An opening reception for the exhibition will be held on from 6:00pm to 7:30pm on Thursday, March 1, according to the HVAC. During the event, the Trenton Area Soup Kitchen’s band, The FunkTASKtiks, will perform while attendees browse the 51 pieces that were selected for display.

The FunkTASKtiks rehearse at the Trenton Area Soup Kitchen. Photo by Jared Kofsky/The Wall.

To learn more, call Capital Health at (609) 303-4000.


Are you looking to find housing, food, and/or clothing in Trenton, Princeton, Hamilton, or other Mercer County communities? You can now pick up the Winter 2017-18 edition of The Wall at dozens of sites throughout the region. The newspaper’s resource guide features a variety of local organizations and agencies that are ready to serve you.

HomeFront Headquarters to Hold Open House

By Jared Kofsky

A student from The College of New Jersey helps stock the shelves at HomeFront in Lawrence Township during a CEL (Community Engaged Learning) Day. Photo by Jared Kofsky.

This week, Mercer County residents will get the opportunity to learn more about the services offered by a major local organization.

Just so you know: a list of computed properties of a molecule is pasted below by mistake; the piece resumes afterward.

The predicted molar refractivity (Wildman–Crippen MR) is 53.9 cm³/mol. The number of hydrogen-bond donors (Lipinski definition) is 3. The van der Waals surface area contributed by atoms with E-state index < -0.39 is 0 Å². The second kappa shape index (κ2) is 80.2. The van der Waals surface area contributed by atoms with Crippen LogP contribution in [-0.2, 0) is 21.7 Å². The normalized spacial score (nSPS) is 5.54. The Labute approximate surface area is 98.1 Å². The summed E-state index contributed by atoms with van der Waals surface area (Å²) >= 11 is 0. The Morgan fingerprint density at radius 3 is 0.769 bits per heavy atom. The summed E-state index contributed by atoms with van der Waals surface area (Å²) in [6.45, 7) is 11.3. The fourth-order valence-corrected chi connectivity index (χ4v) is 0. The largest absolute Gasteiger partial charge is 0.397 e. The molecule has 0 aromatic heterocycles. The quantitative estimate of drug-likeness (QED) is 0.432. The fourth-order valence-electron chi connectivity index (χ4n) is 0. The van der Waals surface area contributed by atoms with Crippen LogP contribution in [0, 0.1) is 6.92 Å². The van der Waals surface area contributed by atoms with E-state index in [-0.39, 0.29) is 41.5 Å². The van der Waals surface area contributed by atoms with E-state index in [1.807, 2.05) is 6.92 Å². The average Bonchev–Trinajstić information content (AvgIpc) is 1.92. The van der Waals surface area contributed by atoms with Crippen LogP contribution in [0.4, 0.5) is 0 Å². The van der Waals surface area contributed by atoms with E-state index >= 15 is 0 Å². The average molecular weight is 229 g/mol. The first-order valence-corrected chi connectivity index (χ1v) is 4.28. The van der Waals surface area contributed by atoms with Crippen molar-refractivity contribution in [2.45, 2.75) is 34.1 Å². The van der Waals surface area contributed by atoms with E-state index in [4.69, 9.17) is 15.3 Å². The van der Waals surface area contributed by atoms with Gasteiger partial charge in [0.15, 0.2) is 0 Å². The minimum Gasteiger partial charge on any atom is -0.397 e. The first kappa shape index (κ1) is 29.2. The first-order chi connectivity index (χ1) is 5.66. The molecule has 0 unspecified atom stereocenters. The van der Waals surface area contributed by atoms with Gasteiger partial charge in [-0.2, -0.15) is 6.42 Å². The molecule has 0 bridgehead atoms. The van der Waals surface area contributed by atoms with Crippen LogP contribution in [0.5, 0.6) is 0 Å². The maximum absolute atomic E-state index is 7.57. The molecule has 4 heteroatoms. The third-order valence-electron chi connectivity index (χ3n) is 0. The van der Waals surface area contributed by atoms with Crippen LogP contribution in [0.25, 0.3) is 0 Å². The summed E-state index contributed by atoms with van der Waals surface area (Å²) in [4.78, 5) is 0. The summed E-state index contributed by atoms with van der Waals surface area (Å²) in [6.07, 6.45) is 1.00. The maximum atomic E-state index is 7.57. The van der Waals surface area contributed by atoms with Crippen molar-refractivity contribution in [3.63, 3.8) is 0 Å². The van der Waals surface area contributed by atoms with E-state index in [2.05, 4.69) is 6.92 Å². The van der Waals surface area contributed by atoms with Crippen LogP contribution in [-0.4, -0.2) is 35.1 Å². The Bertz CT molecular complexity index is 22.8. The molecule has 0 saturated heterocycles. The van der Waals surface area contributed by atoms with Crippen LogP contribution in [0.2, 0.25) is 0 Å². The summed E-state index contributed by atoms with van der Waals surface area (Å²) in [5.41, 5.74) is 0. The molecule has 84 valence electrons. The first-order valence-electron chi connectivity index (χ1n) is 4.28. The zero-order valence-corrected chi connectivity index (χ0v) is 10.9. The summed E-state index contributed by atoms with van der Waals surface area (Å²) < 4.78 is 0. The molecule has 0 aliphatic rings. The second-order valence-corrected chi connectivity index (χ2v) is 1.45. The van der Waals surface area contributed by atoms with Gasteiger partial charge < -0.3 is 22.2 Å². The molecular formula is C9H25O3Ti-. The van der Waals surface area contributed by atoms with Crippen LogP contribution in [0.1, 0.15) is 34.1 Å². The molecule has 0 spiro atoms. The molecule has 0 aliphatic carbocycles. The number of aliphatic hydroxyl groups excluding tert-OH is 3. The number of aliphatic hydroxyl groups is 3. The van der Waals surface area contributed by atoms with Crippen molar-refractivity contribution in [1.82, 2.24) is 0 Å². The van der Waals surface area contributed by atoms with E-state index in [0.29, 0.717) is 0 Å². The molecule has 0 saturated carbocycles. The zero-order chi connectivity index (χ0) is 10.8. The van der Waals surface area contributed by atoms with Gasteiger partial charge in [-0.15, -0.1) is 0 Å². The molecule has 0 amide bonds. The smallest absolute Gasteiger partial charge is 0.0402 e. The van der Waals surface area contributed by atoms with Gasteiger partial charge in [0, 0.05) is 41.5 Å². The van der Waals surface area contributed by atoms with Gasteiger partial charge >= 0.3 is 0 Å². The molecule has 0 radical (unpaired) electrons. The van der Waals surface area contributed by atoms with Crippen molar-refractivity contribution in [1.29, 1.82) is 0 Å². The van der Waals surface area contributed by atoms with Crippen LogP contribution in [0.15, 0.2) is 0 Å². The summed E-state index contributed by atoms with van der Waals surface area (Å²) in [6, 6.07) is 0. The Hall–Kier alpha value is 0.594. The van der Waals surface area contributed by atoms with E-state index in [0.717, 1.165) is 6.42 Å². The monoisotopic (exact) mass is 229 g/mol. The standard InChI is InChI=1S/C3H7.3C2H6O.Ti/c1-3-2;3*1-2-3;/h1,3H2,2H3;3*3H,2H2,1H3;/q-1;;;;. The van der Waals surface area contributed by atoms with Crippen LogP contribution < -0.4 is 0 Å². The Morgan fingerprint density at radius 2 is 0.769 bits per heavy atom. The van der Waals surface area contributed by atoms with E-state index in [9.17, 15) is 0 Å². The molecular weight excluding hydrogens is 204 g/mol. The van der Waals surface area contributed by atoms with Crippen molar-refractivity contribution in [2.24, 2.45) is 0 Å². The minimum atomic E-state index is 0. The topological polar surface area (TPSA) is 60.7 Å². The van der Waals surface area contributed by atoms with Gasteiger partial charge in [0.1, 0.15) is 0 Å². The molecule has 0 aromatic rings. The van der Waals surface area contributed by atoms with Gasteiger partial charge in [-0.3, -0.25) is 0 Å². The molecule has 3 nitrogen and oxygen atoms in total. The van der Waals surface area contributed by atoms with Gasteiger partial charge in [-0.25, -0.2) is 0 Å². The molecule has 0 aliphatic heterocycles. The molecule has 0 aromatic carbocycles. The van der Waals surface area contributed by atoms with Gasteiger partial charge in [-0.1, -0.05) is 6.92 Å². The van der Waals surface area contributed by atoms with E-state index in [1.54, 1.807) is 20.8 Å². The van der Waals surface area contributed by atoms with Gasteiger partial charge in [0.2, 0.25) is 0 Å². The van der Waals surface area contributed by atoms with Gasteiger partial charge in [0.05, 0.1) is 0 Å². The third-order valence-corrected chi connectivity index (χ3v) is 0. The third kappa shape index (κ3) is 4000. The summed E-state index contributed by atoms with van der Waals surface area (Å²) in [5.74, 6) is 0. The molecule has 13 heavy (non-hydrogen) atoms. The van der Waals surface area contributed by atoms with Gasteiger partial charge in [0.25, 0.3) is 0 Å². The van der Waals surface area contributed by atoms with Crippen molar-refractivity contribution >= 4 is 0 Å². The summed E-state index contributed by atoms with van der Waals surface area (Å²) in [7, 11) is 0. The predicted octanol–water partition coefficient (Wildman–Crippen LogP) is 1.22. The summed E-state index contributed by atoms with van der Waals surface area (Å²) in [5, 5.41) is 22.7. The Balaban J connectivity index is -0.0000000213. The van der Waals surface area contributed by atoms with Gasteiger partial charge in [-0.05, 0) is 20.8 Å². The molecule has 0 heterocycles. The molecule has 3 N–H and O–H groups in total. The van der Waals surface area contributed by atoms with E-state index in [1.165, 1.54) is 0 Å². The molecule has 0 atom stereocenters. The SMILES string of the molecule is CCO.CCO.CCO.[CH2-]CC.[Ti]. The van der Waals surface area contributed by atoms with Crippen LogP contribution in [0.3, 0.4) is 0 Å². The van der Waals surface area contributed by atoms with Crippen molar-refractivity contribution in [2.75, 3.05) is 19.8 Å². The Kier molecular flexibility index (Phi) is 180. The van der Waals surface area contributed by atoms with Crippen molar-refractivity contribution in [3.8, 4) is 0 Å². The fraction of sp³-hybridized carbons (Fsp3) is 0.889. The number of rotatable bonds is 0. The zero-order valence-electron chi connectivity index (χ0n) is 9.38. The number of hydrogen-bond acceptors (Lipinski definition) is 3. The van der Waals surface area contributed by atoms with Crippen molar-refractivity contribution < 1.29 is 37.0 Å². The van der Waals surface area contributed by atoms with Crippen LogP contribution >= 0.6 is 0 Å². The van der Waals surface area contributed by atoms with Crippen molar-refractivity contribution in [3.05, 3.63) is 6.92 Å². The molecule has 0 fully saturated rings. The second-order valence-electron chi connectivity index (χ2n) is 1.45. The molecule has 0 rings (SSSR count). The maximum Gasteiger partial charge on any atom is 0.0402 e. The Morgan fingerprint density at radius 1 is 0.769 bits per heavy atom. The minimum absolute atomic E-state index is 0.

HomeFront, which serves residents of the capital region who are experiencing homelessness and/or poverty from its office in Trenton’s East Trenton Center, its Family Campus in Ewing Township, the Lawrence Community Center, the FreeStore in Trenton’s Chambersburg neighborhood, and its headquarters facility in Lawrence Township, has been operating in this community for well over two decades. The group, which is a community partner of The College of New Jersey’s Center for Community Engaged Learning and Research, offers resources and services such as a food pantry, emergency housing, transitional housing, affordable housing, ArtSpace, SewingSpace, Furnish the Future, and more.